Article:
Battery life and features

Practicality is an equally important consideration for wireless earbuds, as battery life tends to be shorter than you get with other wireless headphones and earphones. And on this front, the TicPods are pretty good.

They’re rated at four hours per charge which is pretty standard for this type of headphone and, although you’ll struggle to get a full transatlantic flight’s worth of continuous listening from them, you can extend that by popping them back in their charging case from time to time. In this way you can stretch out the battery life to a rated 18 hours – enough for most forms of use.

I'm a fan of the way the case is designed, too. It’s pocket friendly, colour-matched to the earphones and uses magnets to keep the earbuds in place and the lid closed. Available colours include dark blue and “AirPod” white for those who don’t want something as garish as my review red/orange pair.

The buds themselves are well made, with elongated tails just like the AirPods to anchor them in place. Unlike the AirPods, though, the TicPods’ tails have a practical purpose: the flat surface of each one acts as a touch control, allowing you to play or pause, skip forward or backward, and adjust the volume. It’s even possible to use them to activate your phone’s voice assistant with support for both Google Assistant and Siri. The only slight weakness is the built-in microphone: it functions perfectly well but is on the quiet side for phone calls.

The touch controls can be overly sensitive – I ended more than one call by accident, whilst trying to adjust the earbuds' position. With practise, though, you’ll increasingly be able to leave your phone in your pocket, which can only be a good thing.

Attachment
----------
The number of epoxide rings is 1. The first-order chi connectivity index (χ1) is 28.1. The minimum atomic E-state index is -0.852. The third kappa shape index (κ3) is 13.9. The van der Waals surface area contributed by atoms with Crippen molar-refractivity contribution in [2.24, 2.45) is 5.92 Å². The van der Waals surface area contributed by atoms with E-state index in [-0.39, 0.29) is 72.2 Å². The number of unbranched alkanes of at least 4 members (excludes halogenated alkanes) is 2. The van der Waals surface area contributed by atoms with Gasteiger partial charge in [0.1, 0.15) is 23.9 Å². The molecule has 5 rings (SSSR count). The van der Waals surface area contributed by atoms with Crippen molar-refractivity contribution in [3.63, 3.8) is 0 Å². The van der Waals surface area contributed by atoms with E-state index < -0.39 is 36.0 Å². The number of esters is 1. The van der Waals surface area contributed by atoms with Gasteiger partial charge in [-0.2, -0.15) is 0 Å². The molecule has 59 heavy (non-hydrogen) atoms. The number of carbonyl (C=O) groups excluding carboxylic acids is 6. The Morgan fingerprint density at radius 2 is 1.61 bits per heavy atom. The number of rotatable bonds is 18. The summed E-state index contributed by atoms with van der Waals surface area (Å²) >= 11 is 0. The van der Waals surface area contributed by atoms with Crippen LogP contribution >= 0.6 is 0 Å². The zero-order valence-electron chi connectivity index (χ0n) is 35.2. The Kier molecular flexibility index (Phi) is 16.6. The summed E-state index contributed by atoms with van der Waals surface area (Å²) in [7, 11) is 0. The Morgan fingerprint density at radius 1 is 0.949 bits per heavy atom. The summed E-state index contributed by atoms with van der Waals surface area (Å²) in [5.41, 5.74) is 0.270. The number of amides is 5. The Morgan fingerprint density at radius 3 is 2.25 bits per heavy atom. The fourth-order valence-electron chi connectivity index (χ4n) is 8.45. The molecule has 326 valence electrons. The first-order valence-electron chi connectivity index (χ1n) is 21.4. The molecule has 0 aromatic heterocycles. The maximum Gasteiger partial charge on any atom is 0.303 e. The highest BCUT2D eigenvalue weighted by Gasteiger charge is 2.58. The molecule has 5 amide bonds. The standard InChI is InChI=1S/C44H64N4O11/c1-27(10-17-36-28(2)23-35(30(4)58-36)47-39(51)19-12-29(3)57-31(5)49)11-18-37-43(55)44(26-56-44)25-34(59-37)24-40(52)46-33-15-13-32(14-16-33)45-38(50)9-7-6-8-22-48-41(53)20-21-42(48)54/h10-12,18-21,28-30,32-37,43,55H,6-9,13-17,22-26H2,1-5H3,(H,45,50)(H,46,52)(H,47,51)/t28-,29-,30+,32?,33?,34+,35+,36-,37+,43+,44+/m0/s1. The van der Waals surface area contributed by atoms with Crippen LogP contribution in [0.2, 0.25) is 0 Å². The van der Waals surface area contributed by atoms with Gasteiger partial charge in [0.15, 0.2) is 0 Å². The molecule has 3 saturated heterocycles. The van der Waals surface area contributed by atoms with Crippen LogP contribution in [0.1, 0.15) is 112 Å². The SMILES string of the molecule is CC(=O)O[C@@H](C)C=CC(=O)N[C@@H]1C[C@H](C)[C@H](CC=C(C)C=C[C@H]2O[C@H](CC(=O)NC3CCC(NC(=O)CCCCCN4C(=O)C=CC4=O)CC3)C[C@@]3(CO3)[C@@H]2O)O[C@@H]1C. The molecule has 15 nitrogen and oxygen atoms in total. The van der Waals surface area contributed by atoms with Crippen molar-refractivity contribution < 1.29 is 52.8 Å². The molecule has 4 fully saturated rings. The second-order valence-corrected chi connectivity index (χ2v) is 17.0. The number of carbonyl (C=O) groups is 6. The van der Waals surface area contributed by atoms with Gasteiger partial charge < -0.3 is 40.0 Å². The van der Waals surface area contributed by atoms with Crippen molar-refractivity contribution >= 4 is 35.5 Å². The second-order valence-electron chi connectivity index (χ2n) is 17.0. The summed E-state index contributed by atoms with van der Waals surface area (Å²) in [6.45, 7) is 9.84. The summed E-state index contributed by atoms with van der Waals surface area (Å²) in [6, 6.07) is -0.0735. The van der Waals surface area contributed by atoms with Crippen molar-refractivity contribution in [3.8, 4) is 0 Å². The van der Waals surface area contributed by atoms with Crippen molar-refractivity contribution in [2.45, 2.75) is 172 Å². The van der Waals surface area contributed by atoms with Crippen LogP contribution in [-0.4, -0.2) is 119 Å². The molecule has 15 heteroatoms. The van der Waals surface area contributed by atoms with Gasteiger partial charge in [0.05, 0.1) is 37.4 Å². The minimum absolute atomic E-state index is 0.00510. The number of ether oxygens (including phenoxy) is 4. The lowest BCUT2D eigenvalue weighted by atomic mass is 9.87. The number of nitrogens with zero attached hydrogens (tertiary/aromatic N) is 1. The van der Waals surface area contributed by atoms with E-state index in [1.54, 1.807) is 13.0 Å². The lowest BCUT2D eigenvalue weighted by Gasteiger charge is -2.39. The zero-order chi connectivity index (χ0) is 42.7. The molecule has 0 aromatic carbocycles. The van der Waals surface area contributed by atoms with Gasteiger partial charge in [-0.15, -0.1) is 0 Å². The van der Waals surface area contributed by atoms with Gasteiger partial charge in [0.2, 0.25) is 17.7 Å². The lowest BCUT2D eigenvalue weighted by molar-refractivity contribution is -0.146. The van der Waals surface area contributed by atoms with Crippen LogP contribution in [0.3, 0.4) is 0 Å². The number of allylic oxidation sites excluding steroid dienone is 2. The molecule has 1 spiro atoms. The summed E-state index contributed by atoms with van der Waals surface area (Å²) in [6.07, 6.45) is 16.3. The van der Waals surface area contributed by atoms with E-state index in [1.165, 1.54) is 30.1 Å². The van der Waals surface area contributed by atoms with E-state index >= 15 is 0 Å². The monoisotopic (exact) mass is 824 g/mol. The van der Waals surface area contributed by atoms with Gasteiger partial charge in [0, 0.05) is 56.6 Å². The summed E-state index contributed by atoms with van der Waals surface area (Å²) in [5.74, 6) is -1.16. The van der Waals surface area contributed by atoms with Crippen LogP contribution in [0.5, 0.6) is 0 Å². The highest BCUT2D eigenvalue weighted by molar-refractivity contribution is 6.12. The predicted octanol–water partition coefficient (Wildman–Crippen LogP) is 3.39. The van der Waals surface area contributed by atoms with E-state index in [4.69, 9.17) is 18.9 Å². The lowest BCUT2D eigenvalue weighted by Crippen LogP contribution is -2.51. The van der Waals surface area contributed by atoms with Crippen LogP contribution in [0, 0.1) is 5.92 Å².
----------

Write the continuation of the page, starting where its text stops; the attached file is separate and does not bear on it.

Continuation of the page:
Image of Mobvoi TicPods Free true wireless bluetooth earbuds with charging case, water resistant, clear crisp audio in both ears, noise isolating- Lava

Mobvoi TicPods Free true wireless bluetooth earbuds with charging case, water resistant, clear crisp audio in both ears, noise isolating- Lava

£119.99 Buy now


All told, the TicPods offer a lot for your money and although they have their sonic flaws, in general they’re excellent headphones. They’re simple to use, quick to configure, and slow to tire; they offer more features than Apple’s AirPods for £40 less and look just as good.

Sure, you might not be getting audio quality of the RHA TrueConnect (which cost £35 more) and that persistent sibilance may cause frustration among certain users. But if it’s your first time exploring the realm of true wireless earbuds, the TicPods make a fantastic entry-level model.

These are time limited offers so the price may vary after publication. This article contain Amazon affiliate links, which means we may earn a small commission (at no extra cost to you) if a reader clicks through and makes a purchase. All our articles are independent and are in no way influenced by any advertiser or commercial initiative.